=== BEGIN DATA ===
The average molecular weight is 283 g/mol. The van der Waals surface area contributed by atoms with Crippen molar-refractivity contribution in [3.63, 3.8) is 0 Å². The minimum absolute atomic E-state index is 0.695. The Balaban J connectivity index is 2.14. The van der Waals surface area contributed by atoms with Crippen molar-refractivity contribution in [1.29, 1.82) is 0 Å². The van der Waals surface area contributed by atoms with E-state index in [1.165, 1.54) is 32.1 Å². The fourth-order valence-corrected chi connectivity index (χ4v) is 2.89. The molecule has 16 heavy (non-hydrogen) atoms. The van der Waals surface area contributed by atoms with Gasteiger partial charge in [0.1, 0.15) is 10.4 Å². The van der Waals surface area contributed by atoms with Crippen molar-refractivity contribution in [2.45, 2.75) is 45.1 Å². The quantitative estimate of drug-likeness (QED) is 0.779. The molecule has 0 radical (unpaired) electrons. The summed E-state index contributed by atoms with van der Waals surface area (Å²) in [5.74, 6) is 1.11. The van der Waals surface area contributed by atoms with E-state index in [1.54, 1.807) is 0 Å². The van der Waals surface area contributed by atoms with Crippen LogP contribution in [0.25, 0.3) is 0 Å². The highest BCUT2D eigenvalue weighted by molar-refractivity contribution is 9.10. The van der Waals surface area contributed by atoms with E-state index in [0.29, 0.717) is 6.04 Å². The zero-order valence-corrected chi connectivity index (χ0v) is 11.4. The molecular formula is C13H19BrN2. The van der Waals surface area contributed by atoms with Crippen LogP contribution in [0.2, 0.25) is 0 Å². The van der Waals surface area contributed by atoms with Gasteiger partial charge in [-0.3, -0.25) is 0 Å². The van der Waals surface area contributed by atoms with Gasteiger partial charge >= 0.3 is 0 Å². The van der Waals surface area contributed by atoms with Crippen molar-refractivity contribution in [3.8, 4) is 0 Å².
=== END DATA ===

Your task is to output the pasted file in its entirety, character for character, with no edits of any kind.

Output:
The average molecular weight is 283 g/mol. The van der Waals surface area contributed by atoms with Crippen molar-refractivity contribution in [3.63, 3.8) is 0 Å². The minimum absolute atomic E-state index is 0.695. The Balaban J connectivity index is 2.14. The van der Waals surface area contributed by atoms with Crippen molar-refractivity contribution in [1.29, 1.82) is 0 Å². The van der Waals surface area contributed by atoms with E-state index in [1.165, 1.54) is 32.1 Å². The fourth-order valence-corrected chi connectivity index (χ4v) is 2.89. The molecule has 16 heavy (non-hydrogen) atoms. The van der Waals surface area contributed by atoms with Gasteiger partial charge in [0.1, 0.15) is 10.4 Å². The van der Waals surface area contributed by atoms with Crippen molar-refractivity contribution in [2.45, 2.75) is 45.1 Å². The quantitative estimate of drug-likeness (QED) is 0.779. The molecule has 0 radical (unpaired) electrons. The summed E-state index contributed by atoms with van der Waals surface area (Å²) in [5.74, 6) is 1.11. The van der Waals surface area contributed by atoms with E-state index in [1.54, 1.807) is 0 Å². The van der Waals surface area contributed by atoms with Crippen LogP contribution in [0.25, 0.3) is 0 Å². The highest BCUT2D eigenvalue weighted by molar-refractivity contribution is 9.10. The van der Waals surface area contributed by atoms with E-state index in [0.29, 0.717) is 6.04 Å². The zero-order valence-corrected chi connectivity index (χ0v) is 11.4. The molecular formula is C13H19BrN2. The van der Waals surface area contributed by atoms with Crippen LogP contribution in [0.2, 0.25) is 0 Å². The van der Waals surface area contributed by atoms with Gasteiger partial charge in [-0.3, -0.25) is 0 Å². The van der Waals surface area contributed by atoms with Gasteiger partial charge >= 0.3 is 0 Å². The van der Waals surface area contributed by atoms with Crippen molar-refractivity contribution in [3.8, 4) is 0 Å².